French manufacturing picked up in January despite lockdown threat: PMI

A worker is seen at the Rafaut factory, an equipment supplier to French Ministry of Defense and to civilian aeronautics major primes, at Villeneuve-la-Garenne near Paris, France

French manufacturing gained momentum in January at the fastest rate in six months as client demand firmed and in spite of growing prospects for a new coronavirus lockdown, a monthly survey showed on Monday.

Data compiler IHS Markit said its final purchasing managers’ index rose to 51.6 in January from 51.1 in December, reaching the highest level since last July.

The result was also marginally better than a preliminary reading of 51.5 and brought the index further from the 50-point line dividing expansions in activity from contractions.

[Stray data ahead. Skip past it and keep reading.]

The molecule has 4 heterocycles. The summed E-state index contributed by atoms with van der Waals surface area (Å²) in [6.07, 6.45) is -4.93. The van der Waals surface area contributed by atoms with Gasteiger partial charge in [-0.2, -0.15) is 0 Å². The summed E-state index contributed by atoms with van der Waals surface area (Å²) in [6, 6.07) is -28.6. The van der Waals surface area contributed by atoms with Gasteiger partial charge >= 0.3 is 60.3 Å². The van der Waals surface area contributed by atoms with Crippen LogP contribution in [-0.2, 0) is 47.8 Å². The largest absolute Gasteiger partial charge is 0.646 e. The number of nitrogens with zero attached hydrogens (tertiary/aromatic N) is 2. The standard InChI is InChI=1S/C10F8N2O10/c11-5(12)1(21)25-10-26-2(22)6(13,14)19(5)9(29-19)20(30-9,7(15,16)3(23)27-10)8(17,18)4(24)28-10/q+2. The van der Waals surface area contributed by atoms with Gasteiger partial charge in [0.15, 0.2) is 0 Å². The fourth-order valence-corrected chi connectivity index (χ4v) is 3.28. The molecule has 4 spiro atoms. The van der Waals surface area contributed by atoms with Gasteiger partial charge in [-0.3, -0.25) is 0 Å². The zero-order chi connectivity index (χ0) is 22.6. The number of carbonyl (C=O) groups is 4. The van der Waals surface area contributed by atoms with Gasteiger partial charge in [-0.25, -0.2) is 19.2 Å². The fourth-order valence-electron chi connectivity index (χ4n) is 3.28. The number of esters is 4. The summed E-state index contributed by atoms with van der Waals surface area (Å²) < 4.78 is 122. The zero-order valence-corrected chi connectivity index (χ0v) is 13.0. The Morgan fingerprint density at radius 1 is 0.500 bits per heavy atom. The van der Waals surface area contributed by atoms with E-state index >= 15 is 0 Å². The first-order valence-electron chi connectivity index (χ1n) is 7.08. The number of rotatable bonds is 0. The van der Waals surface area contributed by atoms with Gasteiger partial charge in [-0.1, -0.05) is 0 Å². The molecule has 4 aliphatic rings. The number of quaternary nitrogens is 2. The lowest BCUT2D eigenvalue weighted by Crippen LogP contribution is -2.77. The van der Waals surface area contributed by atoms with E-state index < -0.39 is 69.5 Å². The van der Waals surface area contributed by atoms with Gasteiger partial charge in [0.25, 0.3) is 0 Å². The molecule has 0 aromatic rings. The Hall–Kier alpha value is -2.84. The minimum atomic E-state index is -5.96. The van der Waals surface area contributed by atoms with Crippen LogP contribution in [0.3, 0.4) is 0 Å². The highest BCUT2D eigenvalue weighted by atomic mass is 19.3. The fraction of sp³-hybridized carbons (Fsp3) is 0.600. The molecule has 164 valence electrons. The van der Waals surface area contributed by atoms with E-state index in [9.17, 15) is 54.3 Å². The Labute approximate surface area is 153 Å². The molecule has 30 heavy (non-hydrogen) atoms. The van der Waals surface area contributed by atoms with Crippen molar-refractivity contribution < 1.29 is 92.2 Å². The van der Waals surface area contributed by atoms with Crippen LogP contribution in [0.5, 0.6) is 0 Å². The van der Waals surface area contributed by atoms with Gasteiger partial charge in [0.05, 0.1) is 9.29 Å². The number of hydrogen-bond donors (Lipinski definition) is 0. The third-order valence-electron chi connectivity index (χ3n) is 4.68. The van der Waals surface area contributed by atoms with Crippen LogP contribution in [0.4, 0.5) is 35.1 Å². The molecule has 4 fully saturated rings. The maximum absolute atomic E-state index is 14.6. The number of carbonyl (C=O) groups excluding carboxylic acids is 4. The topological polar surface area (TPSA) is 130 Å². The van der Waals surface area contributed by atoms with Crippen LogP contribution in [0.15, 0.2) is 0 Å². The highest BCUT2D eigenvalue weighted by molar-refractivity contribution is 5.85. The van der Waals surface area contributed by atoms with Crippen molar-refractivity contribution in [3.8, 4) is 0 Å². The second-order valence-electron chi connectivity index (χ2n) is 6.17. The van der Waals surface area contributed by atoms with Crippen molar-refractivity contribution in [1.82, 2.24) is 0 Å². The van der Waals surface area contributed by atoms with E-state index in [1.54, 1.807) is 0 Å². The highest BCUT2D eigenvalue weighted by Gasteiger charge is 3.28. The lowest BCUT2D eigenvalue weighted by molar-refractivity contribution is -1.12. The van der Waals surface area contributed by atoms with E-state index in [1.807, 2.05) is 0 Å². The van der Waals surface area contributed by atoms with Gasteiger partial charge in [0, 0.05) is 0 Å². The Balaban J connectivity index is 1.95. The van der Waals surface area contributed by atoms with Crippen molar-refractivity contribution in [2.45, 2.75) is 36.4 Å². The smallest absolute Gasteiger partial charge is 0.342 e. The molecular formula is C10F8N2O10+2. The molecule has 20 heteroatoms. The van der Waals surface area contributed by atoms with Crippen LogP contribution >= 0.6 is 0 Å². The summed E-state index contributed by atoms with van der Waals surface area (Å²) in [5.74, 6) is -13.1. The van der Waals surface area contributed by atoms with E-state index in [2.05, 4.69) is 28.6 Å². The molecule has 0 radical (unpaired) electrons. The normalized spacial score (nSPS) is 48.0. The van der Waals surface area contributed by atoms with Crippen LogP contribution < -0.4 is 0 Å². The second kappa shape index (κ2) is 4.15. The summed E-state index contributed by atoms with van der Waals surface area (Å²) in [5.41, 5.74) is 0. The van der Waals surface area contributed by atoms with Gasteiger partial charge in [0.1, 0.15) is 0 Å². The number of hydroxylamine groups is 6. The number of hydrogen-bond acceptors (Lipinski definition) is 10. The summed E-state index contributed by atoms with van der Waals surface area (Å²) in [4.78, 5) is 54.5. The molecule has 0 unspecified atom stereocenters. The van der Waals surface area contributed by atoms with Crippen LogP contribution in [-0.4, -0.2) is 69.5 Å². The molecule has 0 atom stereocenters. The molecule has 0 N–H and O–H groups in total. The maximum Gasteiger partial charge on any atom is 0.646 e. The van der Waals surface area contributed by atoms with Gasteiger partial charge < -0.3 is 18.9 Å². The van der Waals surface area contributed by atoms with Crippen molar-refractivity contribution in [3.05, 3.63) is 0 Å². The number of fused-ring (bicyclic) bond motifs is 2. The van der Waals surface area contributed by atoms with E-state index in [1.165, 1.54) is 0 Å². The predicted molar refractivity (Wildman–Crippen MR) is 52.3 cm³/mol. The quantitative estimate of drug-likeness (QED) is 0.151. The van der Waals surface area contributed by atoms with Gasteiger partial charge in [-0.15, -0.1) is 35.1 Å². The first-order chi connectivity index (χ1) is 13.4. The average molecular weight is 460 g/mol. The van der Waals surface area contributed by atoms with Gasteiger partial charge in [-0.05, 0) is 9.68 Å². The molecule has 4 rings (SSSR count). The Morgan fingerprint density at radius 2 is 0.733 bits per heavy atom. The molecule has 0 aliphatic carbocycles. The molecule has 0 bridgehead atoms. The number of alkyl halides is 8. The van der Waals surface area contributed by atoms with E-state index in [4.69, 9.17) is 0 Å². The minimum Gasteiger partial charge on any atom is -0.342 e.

“January’s PMI results were emblematic of the current situation with COVID-19 as demand conditions began to improve amid expectations of a recovery, while output remained subdued because of ongoing restrictions designed to stem the spread of the virus,” IHS Markit economist Eliot Kerr said.

Manufacturing activity has picked up since slipping in November when France was under its second coronavirus lockdown, which hit the bigger service sector harder because many restaurants, non-essential retail outlets and hotels were forced to close while factories remained operational.

After restrictions were eased in December, France was on tenterhooks through much of January on speculation that a new third lockdown would be imposed.

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